I walked out into the sun. Something popped on the asphalt at my feet, and I hopped aside. A pine cone was rolling like a hard green marble. I heard a chittering and looked up. A red squirrel was bouncing along a branch above my head, an aerial seal. Then it tightened itself, cocking its tail into a bend, and wailed at me. I laughed, and kept walking. But another hard green cone suddenly came flying down. I yelped, threw an elbow over my head, and ran.
I was at a Marian shrine in a delve of pines. I started following a path that meditated along the Stations of the Cross. It was a series of twelve granite rocks, carved with the journey from Pilate's palace, to Golgotha, to Arimathea's tomb. I loved that place -- for the woods. Thirty years ago, children had claimed to see their guardian angels between the trees. I continued walking along the curving pathway, through the cool shadows, running my fingers along the ribbed granite. Occasionally breaking off pine needles and smelling them in cupped hands. Suddenly, out of the corner of my eye, I saw a flicker of white. I heard a crunch and snap. A flap like a white robe. I glanced into the forest. I didn't see a guardian angel, but I saw something close enough. I saw a fawn.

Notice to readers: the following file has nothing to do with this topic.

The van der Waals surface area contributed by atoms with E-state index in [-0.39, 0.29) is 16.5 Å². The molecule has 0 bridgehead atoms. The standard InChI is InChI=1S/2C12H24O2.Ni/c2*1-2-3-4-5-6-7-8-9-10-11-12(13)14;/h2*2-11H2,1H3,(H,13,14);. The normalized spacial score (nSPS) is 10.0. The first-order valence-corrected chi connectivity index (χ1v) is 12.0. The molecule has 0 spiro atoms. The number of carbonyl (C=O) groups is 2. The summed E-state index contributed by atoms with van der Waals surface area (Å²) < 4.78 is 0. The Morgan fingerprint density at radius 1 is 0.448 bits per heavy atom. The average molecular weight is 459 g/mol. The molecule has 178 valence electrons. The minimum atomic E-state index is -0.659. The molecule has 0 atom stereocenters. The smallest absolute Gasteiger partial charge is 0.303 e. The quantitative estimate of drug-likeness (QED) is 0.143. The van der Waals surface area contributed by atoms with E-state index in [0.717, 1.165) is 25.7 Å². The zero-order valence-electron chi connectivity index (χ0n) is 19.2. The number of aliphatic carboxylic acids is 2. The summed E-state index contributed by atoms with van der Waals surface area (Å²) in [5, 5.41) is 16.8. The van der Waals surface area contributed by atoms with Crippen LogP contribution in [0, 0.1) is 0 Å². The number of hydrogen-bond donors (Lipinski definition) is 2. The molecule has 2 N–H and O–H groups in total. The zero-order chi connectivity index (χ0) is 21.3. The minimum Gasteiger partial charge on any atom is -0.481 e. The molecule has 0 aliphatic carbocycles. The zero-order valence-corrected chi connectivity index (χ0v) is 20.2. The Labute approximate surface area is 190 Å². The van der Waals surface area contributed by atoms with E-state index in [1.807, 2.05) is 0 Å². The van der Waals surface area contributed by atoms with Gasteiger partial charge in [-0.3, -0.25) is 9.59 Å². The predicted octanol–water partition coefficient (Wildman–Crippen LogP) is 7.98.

She still had her porcelain marks, and her tail was flicking away flies. She was nuzzling through some ferns. Then she pulled her head up and looked at me. And he said, Draw not nigh hither: put off thy shoes from off thy feet, for the place whereon thou standest is holy ground. Not breaking eye contact, I pulled my feet out of my flip-flops. The ground was not grass, but moss, three-inches deep -- wet. Cool and covering my toes. We were one hundred feet apart. I touched her with my gaze, and she reached out to me. This was my first time, a miraculous unbudding. It was possibly her first time, too: she stared at my humanness. We were both as still as fallen raindrops. Her legs were like seaweed, floating up from a reef. I allowed her to make the first move. And then she did -- oh, oh, towards me. Not away. Not sideways. Closer.
So I took one step towards her, too.
She lifted her chin. Her tail flicked at another fly. She rotated her ears out and in. She had small pieces of green tufting out of her mouth, and her mouth circled, chewing. She had fuzzies under her lip, and the sun was illuminating each string. She lowered her head again. Her ears were blooms, vast; the forest light swam through them, turning the membranes pink and veined. Everything about the baby deer looked unfinished, like her artist had sketched her -- skirting her spindly legs, her pert bottom. Her kneecaps were crumply. Her brow bone sleepy.